Book Review: Thalo Blue

The Author says: "I began writing my novel, THALO BLUE, after two seemingly random events in my life intersected: the attempted but unsuccessful break-in at my home one black winter night, and having my wisdom teeth surgically removed then nearly bleeding out on my bathroom floor while under the spell of heavy painkillers. Once recovered from both sets of circumstance, I wrote the first draft of the story over a fevered three month winter stretch."

I won this book at a giveaway at Reading, Writing and the World of Words. Thanks Genna! 

At first I had a really hard time getting into this book. It starts off with the main character getting attacked and the narrative goes from one person’s mind to the other. For the first couple of chapters it is like this, but with additional characters still, and frankly, I was a bit confused.

Then it starts to level out. It still switches back and forth, but it does it slower, and you have more time to process each section. After this happened, I started to like the book. The main character is an unhappy artist who has been bossed around by his father and is kind of still trying to find his place in the world. His mother left when he was young and he has issues with women and life in general.

Then this attacker comes into his life and everything changes. I will not tell you what happens, but the author has made it an interesting read, especially when he ends it. You do close the book (or turn off the Kindle) with a feeling of closure, which I find important.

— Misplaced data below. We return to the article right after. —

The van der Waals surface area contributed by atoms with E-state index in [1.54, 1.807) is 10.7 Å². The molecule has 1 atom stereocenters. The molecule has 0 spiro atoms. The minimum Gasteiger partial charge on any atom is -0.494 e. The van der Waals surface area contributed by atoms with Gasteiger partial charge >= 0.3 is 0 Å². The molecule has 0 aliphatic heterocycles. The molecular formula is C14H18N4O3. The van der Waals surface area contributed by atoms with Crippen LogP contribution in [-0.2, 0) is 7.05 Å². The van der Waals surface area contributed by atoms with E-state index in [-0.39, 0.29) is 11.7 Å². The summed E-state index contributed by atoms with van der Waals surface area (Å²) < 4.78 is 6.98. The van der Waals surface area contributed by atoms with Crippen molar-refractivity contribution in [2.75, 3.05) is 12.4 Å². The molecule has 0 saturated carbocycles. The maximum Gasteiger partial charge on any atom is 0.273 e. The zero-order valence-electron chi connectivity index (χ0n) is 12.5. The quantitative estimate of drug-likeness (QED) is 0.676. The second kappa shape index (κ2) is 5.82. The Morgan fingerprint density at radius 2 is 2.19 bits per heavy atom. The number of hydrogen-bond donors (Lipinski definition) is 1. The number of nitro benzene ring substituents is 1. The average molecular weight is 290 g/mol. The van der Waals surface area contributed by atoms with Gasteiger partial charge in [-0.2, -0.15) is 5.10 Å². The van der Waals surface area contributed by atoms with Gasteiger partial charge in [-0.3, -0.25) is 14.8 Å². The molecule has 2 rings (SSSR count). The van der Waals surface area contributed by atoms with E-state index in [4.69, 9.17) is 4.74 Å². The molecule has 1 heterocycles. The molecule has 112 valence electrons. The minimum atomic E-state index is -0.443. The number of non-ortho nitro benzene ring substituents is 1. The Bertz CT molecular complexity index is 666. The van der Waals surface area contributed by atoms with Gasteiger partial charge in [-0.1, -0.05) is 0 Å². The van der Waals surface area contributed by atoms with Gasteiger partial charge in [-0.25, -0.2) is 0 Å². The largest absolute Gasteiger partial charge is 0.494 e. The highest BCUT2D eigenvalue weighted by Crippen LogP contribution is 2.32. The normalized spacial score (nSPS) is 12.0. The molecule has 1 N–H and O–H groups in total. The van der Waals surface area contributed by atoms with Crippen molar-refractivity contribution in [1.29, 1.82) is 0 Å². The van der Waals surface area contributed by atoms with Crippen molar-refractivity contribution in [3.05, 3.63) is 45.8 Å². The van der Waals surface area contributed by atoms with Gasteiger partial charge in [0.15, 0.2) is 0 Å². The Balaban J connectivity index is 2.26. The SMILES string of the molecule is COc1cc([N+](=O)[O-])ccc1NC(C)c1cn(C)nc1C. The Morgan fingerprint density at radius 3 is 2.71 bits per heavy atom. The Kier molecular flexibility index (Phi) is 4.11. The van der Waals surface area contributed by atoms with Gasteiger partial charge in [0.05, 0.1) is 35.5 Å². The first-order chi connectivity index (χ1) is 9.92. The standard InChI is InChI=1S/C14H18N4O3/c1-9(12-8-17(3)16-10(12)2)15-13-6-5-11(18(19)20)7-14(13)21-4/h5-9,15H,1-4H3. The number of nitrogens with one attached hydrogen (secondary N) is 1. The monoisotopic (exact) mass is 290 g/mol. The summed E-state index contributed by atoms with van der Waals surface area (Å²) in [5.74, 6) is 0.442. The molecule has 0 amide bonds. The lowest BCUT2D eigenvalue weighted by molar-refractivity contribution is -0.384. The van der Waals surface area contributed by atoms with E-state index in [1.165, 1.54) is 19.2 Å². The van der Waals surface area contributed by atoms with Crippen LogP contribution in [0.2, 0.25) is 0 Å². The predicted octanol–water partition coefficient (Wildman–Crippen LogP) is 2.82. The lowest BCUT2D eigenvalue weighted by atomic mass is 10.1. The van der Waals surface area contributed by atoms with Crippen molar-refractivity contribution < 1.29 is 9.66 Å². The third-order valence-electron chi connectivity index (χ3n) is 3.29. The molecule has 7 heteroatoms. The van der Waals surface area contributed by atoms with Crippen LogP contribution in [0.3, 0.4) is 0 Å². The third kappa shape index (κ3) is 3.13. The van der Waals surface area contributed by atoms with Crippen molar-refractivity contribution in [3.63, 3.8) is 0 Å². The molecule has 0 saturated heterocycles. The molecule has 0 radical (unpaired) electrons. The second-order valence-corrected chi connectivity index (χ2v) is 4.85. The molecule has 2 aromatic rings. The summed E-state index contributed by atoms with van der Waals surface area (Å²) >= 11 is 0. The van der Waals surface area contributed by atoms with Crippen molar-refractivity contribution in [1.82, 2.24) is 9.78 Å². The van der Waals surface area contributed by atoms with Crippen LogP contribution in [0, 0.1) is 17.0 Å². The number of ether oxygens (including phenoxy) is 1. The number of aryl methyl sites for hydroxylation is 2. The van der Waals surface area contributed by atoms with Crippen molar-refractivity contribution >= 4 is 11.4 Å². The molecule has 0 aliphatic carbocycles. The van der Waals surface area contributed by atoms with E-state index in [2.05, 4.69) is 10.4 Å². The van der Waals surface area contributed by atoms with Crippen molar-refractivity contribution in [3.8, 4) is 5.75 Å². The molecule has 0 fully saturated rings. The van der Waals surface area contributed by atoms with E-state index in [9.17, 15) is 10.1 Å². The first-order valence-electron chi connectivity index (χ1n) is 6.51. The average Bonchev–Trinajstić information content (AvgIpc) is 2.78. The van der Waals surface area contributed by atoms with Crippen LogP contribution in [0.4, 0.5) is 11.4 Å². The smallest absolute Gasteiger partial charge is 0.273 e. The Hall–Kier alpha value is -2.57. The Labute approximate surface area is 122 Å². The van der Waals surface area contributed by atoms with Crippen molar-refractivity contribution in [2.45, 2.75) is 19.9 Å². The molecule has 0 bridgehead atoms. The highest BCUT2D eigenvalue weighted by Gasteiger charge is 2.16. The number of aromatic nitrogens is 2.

The only thing I didn’t know was that it is a fantasy book to a certain degree. Not fantasy like dragons and elves, but Stephen King fantasy-like. I won’t tell you any more than that. I also had no idea that “thalo blue” is a type of blue. See, you do learn something new every day!

I give this book a 3 out of 5. 

If you haven't already voted, vote for me (#35) HERE for Best in Travel at FTLOB! 

1 comment:

  1. You need to rent some Bob Ross PBS painting shows from the 1980's. He used thalo blue a lot (and cadmium red and raw umber!). Grant teases me about my love of color, but it's pretty fascinating where humans have gotten their paints and dyes over the millenia! ;)

    As for the book, I might have to try it!


Thanks for commenting! Any suggestions, tips or praise you have is always welcome!